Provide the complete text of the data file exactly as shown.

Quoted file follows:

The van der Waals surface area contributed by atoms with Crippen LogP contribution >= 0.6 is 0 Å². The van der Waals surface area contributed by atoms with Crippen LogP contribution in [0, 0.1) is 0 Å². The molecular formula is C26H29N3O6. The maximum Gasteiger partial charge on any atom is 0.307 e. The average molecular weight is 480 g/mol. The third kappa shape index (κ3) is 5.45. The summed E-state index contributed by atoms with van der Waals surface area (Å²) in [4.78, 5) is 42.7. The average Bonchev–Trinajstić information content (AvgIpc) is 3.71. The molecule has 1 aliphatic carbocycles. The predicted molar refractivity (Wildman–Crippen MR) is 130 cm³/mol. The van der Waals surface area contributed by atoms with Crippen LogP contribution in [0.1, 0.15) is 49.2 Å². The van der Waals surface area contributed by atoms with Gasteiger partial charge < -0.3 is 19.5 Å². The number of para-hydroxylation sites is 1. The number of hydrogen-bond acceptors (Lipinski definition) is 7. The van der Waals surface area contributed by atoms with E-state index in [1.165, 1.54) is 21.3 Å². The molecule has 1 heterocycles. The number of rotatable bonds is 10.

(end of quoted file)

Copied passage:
The van der Waals surface area contributed by atoms with Crippen LogP contribution >= 0.6 is 0 Å². The van der Waals surface area contributed by atoms with Crippen LogP contribution in [0, 0.1) is 0 Å². The molecular formula is C26H29N3O6. The maximum Gasteiger partial charge on any atom is 0.307 e. The average molecular weight is 480 g/mol. The third kappa shape index (κ3) is 5.45. The summed E-state index contributed by atoms with van der Waals surface area (Å²) in [4.78, 5) is 42.7. The average Bonchev–Trinajstić information content (AvgIpc) is 3.71. The molecule has 1 aliphatic carbocycles. The predicted molar refractivity (Wildman–Crippen MR) is 130 cm³/mol. The van der Waals surface area contributed by atoms with Crippen LogP contribution in [0.1, 0.15) is 49.2 Å². The van der Waals surface area contributed by atoms with Gasteiger partial charge < -0.3 is 19.5 Å². The number of para-hydroxylation sites is 1. The number of hydrogen-bond acceptors (Lipinski definition) is 7. The van der Waals surface area contributed by atoms with E-state index in [1.165, 1.54) is 21.3 Å². The molecule has 1 heterocycles. The number of rotatable bonds is 10.